ATV Riding Safety

ATVs, otherwise known as quads and four-wheelers, are all terrain vehicles designed to conquer almost any terrain. 

ATV Riding Safety and Overview

What is an ATV?

ATVs, otherwise known as quads and four-wheelers, are all terrain vehicles designed to conquer almost any terrain.  Like on a motorcycle, the rider is seated on a saddle with an engine between their legs. Although an ATV is ridden similarly to a motorcycle,t balancing is not an issue when riding at normal speeds and conditions. ATVs can handle rugged terrain and perform duties that other vehicles can’t.  For example, hunters use ATVs because they have the ability to carry equipment and also game.  A dirtbike can be used in similar conditions, but does not have the ability to handle storage and extra weight. The four wheels of an ATV provide a stable base for a number of duties. ATVs can have plows mounted for snow removal and racks added for equipment transport.  They come in various two-wheel drive and four-wheel drive configurations and range in size from 150cc to over 1000cc in engine displacement. 

What are the components of an ATV?

When sitting on an ATV, it has similar components to that of a motorcycle.  Handlebar and handle bar controls are used for steering and braking.  A brake lever, turn signals and headlamp switches are usually  located on the handle bars.  The throttle is typically thumb squeeze style.   In front of the rider is usually the gas tank, with the engine located underneath the rider. ATVs can be either manual or automatic transmissions.  A clutch lever will be found on the handle bars, whereas the shifter will be located by the rider’s left foot.  A brake pedal/lever will be found on the right side of the rider. Automatic configurations may just remove the shifting lever and clutch.  Typically the suspension is independent style on all four wheels with the back being the drive wheels.  ATVs typically come with headlamps and brake lights, but not all. Storage racks can be mounted on the front or back or both.  Skid plates are usually an optional accessory to protect the underside of the vehicles from the terrain. 

What gear is needed to ride an ATV?

Just like riding a motorcycle or other types of powersport, protective gear is very important.  The rider needs to be protected from the elements and dangers of the terrain. An ATV rider should always ride with:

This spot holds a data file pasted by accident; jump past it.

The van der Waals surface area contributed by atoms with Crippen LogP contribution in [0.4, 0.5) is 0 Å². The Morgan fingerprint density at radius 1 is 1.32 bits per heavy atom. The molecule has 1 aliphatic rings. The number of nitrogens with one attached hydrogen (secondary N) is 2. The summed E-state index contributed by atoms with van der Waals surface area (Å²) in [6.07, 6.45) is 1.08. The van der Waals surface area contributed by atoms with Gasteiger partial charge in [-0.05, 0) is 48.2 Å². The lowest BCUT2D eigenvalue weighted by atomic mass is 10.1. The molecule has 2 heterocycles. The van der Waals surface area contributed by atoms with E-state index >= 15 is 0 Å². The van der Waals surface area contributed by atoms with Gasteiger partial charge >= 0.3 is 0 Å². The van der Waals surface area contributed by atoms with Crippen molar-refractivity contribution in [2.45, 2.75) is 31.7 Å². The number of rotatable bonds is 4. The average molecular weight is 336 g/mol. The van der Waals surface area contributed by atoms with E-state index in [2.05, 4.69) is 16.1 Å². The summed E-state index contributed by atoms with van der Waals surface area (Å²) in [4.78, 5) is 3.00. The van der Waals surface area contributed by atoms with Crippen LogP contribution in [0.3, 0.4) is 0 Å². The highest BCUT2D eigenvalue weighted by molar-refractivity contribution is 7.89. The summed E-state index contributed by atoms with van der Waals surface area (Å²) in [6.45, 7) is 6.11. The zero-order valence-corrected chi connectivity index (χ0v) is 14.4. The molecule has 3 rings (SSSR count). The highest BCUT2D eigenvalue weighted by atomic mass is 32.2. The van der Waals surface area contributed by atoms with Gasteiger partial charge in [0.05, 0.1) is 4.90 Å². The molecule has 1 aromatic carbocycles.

• DOT approved helmet (full face will protect the rider from mud, dust and sand)
  • Protective eyewear
  • Protective gloves
  • Protective jacket (with armor is even better)
  • Long pants /  jeans
  • Rugged boots (covering over the ankle)

How to ride an ATV?

Just like when riding a motorcycle, the rider straddles the machine. If the machine is a manual transmission, the shifting arrangement would be one shift down and the rest up to find the higher gears. With the clutch engaged, and the machine in first gear, the clutch is released as a gradual throttle is applied to move the machine forward. The ATV is shifted into higher gears as the speed and RPMs increase. The clutch should be engaged when slowing down and coming to a stop. Some ATVs will also have a reverse gear. For automatic style ATVs, the throttle is applied until the vehicle begins to roll. When riding in groups, there should be enough space to apply emergency braking if necessary.  In dusty, sandy and snowy conditions, it may not be easy to see the rider in front. A rider should always keep their hands tight on the handlebars as the rugged terrain may cause the machine to jolt in a direction. Different terrains present different handling characteristics. Sand and mud may be hard to gain traction. Extreme terrains may provide no traction at all.  A winch or come-along may have to be used to pull the vehicle from these conditions. 

Turning an ATV is done with pushing and pulling of the handlebar. Be aware of the right-hand throttle and do not push while turning left and accidentally throttle up.  This can cause an unstable turn that can result in a crash or tipping of the ATV. Leaning does not turn an ATV like a motorcycle, but distributing the weight can help balance the machine on uneven terrain. When the foot brake is applied, it usually stops the rear wheels, while the hand brake is applied to the front wheels. Apply both sets of brakes smoothly to bring the ATV to a gradual stop. Pull in the clutch as well if the machine is a manual transmission. 

Where can someone ride an ATV?

In some states, ATVs are street legal, but the vehicle must have a headlight, tail light, mirrors and other DOT approved components. ATVs are commonly used in the agriculture field for getting around farms. Off-road parks and trail systems are great places to ride that have groomed trails. It is common in most public parks and even private parks to carry at least liability insurance on the ATV.  Do not ride an ATV where it is prohibited, like hiking trails and certain beaches. Sand dunes and beach parks are also great places to ride. Paddle tires and other modifications may be needed in order to ride in sandy conditions. Desert and dry lake bed areas are also fun places to ride, but beware of extremely dusty conditions. It is recommended to do your research, before taking your ATV to ride on public land to make sure ATVs are permitted, and if so what requirements need to be met. 

Have fun and ride safely!

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